Time to recover and this may include those days when you’re depressed spouse needs to stay in bed, with the duvet up for as long as they want. It may not always be practical but that’s what they might need.


To be listened to. This means really listening to what they are saying without thinking of what to say back as soon as they finished. By becoming quiet and still yourself, you create a place and space for your spouse to open up.


Not being judgemental. It’s easy to think we know what’s best for them. Or, think they shouldn’t be feeling that way. However, they do all we can do is accept that’s the way they think or feel. To fully accept where someone is at is such a gift and it will be warmly received.


To have no added pressure. Often it is societal or family pressure that adds to depression. By expecting much less from someone who is depressed, you may find they recover from depression more quickly.


Finding Treatment


For some people with depression, symptoms are so severe that they create problems in their daily lives. Work, school, socialising or relationships can suffer and this structure is what people may need to remain stable.


Some people who are suffering may not realise they’re depressed and not understand that their symptoms are depression. They might believe they have to just put up with them or will themselves better.


I believe that talking therapies are the first port of call and antidepressants are for those in a crisis. But please bear in mind I’m not a doctor; these are my views based on the thousands of people I’ve worked with.


Whatever your view, the best thing you can do is to research what’s available in your area and prepare some information so when you sit down and talk to your depressed spouse, you are fully informed of all the facts.


You may help your partner by expressing your concerns. You may share the symptoms you’ve noticed, suggest looking at available treatments and be willing to help by offering to make appointments. You may then go to the appointments and help them follow through on suggested treatments which might include: psychotherapy, medication and/or lifestyle changes.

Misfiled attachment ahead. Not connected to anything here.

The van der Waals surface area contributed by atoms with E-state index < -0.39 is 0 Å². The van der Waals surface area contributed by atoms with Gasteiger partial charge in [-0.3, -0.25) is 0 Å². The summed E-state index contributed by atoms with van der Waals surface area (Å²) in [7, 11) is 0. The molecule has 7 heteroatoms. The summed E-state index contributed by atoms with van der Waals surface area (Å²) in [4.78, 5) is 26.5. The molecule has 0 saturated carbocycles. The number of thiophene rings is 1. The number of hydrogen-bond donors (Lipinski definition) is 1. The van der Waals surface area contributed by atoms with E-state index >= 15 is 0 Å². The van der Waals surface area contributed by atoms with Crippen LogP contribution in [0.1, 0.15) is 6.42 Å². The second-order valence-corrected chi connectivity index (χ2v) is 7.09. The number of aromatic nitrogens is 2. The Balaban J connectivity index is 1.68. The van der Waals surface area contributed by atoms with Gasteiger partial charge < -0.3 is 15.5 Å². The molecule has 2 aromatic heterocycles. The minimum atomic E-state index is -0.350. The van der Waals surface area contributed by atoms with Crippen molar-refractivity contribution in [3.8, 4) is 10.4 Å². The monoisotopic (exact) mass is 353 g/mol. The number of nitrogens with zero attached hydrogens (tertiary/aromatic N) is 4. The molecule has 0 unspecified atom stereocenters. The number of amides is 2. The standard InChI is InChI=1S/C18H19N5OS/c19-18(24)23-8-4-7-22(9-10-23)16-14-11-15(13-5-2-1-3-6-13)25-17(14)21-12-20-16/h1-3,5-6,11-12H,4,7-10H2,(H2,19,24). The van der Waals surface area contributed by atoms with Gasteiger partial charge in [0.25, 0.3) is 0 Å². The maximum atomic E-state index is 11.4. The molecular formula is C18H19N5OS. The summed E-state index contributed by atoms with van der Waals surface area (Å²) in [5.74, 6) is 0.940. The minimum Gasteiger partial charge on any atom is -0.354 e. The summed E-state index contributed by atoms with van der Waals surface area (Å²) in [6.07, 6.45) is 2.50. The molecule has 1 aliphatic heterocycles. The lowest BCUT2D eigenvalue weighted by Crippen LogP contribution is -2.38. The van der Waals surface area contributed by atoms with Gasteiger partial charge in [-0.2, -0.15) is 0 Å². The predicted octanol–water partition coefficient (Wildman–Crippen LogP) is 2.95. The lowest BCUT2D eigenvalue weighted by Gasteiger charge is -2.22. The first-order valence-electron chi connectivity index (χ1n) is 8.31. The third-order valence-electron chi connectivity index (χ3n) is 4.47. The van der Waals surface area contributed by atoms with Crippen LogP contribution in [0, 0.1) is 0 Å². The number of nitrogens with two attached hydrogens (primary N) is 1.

How To Help A Depressed Spouse By Also Taking Care Of You


It’s important to remember that spousal depression isn’t anyone’s fault. These four principles are worth bearing in mind when helping someone who’s depressed:


  • You didn’t cause it

  • You can’t fix it

  • Keep it simple

  • Take it one day at a time


Although we want our spouse to get better, we have to acknowledge how POWERLESS we are. We really can’t recover from depression for them. Recovery is an individual’s journey and we can only be a support.


It’s very easy to get tangled up in someone else’s life, even those we love very much, and forget our own healthy boundaries. We may even ask ourselves the question:


Are we trying to fix another person so that we can feel more comfortable?


Sometimes we have to let them fall down and not get up if that is what they must do. Sometimes we even have to walk away. As painful as this may be, we can’t allow ourselves to be too caught up in the emotional car crash of someone else’s life. If we do, we become the victim.


As we learn to lovingly walk away, and take care of our own mental-health. We surrender and begin to let go of incessantly looking after someone else. This doesn’t mean that we abandon the other person but we can explain we need time to heal the anxiety that we are experiencing.


Interestingly, people I’ve spoken to who have done this have said that by taking care of their own needs, it has been of benefit to their depressed spouse as well. It’s ironic but by taking better care of themselves it gave hope and encouragement to the depressed spouse to take better care of themselves.


It’s at this point we can let’s go of the idea that we are responsible and have to save the world. And by doing this, we experience a new freedom.


This may be harder than we realise if we’ve been looking after people for long time. But when we give myself permission to put us first, wonderful things can happen in our relationships.


More articles you maybe interested in:


Help, I Have Severe Depression

Am I Depressed? Take The Depression Test

How Depression Affects Friendships




My Agent: 

Fiona Lindsay, Limelight Celebrity Management

Tel: +44 (0)20 7384 9950

Email: fiona@limelightmanagement.com

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© 2020 Alexandra Massey